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The Collection

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Frequently Bought Together

The Collection + Tubular Bells, 2 + Tubular Bells III
Price For All Three: £23.23

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Product details

  • Audio CD (8 Jun 2009)
  • Number of Discs: 2
  • Label: Universal/Mercury
  • ASIN: B0026S1XDW
  • Other Editions: Audio CD  |  Vinyl  |  MP3 Download
  • Average Customer Review: 4.5 out of 5 stars  See all reviews (157 customer reviews)
  • Amazon Bestsellers Rank: 43,187 in Music (See Top 100 in Music)

1. In Dulci Jubilo
2. Ommadawn (Excerpt)
3. Portsmouth
4. William Tell Overture
5. Incantations Part Four (Excerpt)
6. Guilty (Long Version)
7. Blue Peter
8. Five Miles Out
9. Taurus II (Excerpt)
10. Wonderful Land
11. Family Man
12. Shadow on the Wall
13. Moonlight Shadow
14. Foreign Affair

Product Description

Product Description

Mike Oldfield is an artist like no other. Over the last 37 years he has produced timeless, unique and inspirational music that has enthralled listeners the world over. Fans old and new can celebrate the great man’s work with a special release of his classic, multiplatinum selling album Tubular Bells. It is 35 years since the opening passage was used in the film The Exorcist, making the album a global phenomenon. The Mike Oldfield Collection contains the new edition of Tubular Bells alongside a personally selected compilation of his hits and well-known album tracks between 1974 and 1983, including such classics as "Moonlight Shadow" and "In Dulci Jubilo".

BBC Review

In 1972 the reclusive ex-bass player from Kevin Ayers' band The Whole World, after several rejections, had his demo of a single, instrumental piece of music, entirely self played, finally enthused over by a recording engineer by the name of Tom Newman. Newman happened to be helping to build a new studio called simply The Manor in Oxfordshire for his boss, a certain Richard Branson. Thus it was that what was originally titled Opus One was released as the first album on the Virgin Records label under the title of Tubular Bells. Five years in the charts (one of these at number one) later, and history had been made. And now, 35 years later, with the rights finally reverting to Oldfield, The Collection sees the work get what must be a definitive remastering.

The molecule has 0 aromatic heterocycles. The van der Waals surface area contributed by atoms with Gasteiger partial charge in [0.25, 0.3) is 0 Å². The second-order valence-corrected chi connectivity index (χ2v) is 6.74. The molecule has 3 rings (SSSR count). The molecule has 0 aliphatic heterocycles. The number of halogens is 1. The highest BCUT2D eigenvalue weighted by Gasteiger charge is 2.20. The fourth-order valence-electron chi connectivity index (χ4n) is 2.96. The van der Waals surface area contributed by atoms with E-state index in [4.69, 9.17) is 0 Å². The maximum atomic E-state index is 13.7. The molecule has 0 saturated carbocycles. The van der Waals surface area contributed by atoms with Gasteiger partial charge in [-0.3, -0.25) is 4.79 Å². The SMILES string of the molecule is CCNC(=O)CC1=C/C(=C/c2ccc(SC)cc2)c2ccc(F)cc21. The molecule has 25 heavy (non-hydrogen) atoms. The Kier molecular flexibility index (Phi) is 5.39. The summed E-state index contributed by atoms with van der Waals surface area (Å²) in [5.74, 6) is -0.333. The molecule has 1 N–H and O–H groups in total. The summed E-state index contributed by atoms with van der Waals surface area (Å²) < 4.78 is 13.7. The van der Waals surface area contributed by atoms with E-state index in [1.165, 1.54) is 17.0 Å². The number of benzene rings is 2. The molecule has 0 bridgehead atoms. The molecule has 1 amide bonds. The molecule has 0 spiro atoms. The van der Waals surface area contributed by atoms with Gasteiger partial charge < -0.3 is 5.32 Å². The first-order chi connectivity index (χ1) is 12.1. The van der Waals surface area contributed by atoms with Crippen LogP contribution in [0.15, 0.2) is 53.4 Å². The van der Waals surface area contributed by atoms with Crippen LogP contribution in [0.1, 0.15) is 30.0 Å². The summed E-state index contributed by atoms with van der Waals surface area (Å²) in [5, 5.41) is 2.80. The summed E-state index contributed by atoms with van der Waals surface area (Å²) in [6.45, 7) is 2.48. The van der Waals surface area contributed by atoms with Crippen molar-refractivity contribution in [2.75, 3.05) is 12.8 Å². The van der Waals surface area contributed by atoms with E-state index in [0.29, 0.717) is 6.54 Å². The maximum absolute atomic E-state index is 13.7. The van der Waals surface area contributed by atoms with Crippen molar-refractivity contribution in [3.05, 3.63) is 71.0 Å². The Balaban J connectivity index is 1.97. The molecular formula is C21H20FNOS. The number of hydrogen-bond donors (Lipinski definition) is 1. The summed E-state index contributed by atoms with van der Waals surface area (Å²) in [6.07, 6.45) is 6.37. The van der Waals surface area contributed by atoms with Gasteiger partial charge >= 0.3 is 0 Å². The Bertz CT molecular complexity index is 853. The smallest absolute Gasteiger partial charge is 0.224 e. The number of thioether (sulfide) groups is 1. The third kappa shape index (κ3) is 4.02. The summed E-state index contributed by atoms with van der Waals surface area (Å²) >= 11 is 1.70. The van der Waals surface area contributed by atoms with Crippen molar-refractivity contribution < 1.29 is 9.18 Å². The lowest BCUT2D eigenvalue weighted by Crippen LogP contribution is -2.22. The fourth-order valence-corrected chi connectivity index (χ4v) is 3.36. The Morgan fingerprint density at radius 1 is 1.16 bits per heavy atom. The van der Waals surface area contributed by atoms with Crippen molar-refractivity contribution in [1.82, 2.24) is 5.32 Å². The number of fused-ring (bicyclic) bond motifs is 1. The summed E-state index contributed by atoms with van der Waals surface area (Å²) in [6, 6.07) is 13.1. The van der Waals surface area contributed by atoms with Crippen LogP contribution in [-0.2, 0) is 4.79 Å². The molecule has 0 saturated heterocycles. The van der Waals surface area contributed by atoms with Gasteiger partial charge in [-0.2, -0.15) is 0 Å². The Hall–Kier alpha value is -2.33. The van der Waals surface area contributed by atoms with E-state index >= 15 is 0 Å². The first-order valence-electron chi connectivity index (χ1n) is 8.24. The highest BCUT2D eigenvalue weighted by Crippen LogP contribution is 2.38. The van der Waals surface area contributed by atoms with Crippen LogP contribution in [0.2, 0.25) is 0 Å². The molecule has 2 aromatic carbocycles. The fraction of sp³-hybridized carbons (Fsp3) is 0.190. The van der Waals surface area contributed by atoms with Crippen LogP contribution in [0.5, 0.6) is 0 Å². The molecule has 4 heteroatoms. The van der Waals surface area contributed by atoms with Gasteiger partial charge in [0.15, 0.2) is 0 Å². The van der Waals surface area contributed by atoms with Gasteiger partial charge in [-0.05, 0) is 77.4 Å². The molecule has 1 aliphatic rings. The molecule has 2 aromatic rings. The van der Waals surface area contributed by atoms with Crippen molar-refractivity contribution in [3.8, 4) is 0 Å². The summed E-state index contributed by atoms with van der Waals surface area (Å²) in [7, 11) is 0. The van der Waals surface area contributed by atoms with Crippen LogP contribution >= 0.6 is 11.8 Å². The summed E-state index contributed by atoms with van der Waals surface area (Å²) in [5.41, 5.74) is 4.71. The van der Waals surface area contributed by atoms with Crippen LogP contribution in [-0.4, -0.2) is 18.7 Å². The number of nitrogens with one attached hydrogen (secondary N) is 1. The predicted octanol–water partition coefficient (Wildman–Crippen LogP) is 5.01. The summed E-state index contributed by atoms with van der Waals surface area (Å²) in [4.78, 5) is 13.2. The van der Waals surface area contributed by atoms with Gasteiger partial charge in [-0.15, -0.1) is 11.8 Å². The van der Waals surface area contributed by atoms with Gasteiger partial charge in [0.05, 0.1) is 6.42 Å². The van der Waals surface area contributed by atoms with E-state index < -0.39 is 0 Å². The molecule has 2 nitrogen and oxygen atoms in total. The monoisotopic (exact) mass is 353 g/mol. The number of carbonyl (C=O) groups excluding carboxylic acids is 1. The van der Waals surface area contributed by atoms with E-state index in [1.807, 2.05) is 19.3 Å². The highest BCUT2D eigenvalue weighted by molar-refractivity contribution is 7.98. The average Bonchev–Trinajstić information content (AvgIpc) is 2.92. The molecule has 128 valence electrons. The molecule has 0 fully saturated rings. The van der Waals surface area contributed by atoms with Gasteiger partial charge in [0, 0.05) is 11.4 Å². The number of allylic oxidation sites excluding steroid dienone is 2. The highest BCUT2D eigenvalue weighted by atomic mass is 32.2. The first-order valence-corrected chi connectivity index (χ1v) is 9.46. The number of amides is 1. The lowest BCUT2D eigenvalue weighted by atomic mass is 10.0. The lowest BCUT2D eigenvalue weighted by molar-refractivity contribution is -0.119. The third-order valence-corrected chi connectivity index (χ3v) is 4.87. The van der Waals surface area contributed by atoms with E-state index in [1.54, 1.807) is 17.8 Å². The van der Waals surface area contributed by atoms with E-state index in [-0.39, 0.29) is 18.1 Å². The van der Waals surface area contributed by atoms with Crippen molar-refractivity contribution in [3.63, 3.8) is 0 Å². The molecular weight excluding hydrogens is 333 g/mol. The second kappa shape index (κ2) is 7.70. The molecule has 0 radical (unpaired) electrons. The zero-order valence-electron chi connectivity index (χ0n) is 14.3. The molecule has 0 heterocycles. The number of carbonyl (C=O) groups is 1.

The irony of the anniversary being marked by another label is immense. Richard Branson's empire was founded on Tubular Bells' success and while the hippy ideals that marked the label's origins may well have faded into the mists it seems sad that subsequent bad blood (free copies given away with the Mail On Sunday without Oldfield's permission) has soured two inextricably linked strands of musical history .

As for the original two-part opus itself. In these digital days the feat of writing and recording an entire multi-instrumental piece by oneself seems insignificant. But once you consider that the demos that secured Oldfield his contract were recorded on a two-track Bang & Olufsen reel to reel machine with bits of cardboard used to block the recording heads, and that even the manor where the first piece was recorded wasn't complete at the time the task becomes more impressive. As a piece its place in history, other than as the accompaniment to William Friedkin's Excorcist, is assured by its role as precursor to what came to be known as 'new age' music: equal parts Terry Riley (the introduction's juggling of time signatures in both 7 and 8), vari-speeded prog rock and folk (he'd been a teenage folkie with his sister Sally). True, by the suite's second half the ideas are a little thin on the ground (the 'Piltdown Man' section was sheer drunken extemporising) yet as a whole it still satisfies; its moods as rolling as the English countryside. And this very Englishness is, of course topped off by head Bonzo Viv Stanshall's turn as MC at the close of side one.